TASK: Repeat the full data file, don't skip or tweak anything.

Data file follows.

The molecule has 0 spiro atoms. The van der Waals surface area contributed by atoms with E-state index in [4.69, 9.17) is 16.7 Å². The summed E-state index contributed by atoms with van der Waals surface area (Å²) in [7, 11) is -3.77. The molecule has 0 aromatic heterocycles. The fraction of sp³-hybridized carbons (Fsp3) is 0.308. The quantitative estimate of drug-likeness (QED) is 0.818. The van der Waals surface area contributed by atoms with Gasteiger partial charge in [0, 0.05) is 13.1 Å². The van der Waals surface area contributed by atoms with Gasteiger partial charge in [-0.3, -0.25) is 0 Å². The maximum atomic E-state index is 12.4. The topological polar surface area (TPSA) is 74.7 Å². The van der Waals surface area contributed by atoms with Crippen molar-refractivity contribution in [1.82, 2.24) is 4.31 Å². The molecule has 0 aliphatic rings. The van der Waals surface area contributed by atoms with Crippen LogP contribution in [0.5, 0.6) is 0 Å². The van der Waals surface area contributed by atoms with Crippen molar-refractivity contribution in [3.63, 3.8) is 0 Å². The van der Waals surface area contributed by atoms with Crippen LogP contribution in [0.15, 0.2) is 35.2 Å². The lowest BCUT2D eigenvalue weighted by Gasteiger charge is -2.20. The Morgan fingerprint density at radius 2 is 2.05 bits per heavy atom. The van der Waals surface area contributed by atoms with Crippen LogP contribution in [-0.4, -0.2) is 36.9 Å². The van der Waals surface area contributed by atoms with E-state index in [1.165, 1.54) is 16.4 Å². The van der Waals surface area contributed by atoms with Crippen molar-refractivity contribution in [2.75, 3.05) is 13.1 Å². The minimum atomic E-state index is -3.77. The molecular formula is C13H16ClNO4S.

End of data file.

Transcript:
The molecule has 0 spiro atoms. The van der Waals surface area contributed by atoms with E-state index in [4.69, 9.17) is 16.7 Å². The summed E-state index contributed by atoms with van der Waals surface area (Å²) in [7, 11) is -3.77. The molecule has 0 aromatic heterocycles. The fraction of sp³-hybridized carbons (Fsp3) is 0.308. The quantitative estimate of drug-likeness (QED) is 0.818. The van der Waals surface area contributed by atoms with Gasteiger partial charge in [0, 0.05) is 13.1 Å². The van der Waals surface area contributed by atoms with Gasteiger partial charge in [-0.3, -0.25) is 0 Å². The maximum atomic E-state index is 12.4. The topological polar surface area (TPSA) is 74.7 Å². The van der Waals surface area contributed by atoms with Crippen molar-refractivity contribution in [1.82, 2.24) is 4.31 Å². The molecule has 0 aliphatic rings. The van der Waals surface area contributed by atoms with Crippen LogP contribution in [0.5, 0.6) is 0 Å². The van der Waals surface area contributed by atoms with Crippen molar-refractivity contribution in [3.63, 3.8) is 0 Å². The van der Waals surface area contributed by atoms with Crippen LogP contribution in [0.15, 0.2) is 35.2 Å². The lowest BCUT2D eigenvalue weighted by Gasteiger charge is -2.20. The Morgan fingerprint density at radius 2 is 2.05 bits per heavy atom. The van der Waals surface area contributed by atoms with Crippen LogP contribution in [-0.4, -0.2) is 36.9 Å². The van der Waals surface area contributed by atoms with E-state index in [1.165, 1.54) is 16.4 Å². The van der Waals surface area contributed by atoms with Crippen molar-refractivity contribution in [2.75, 3.05) is 13.1 Å². The minimum atomic E-state index is -3.77. The molecular formula is C13H16ClNO4S.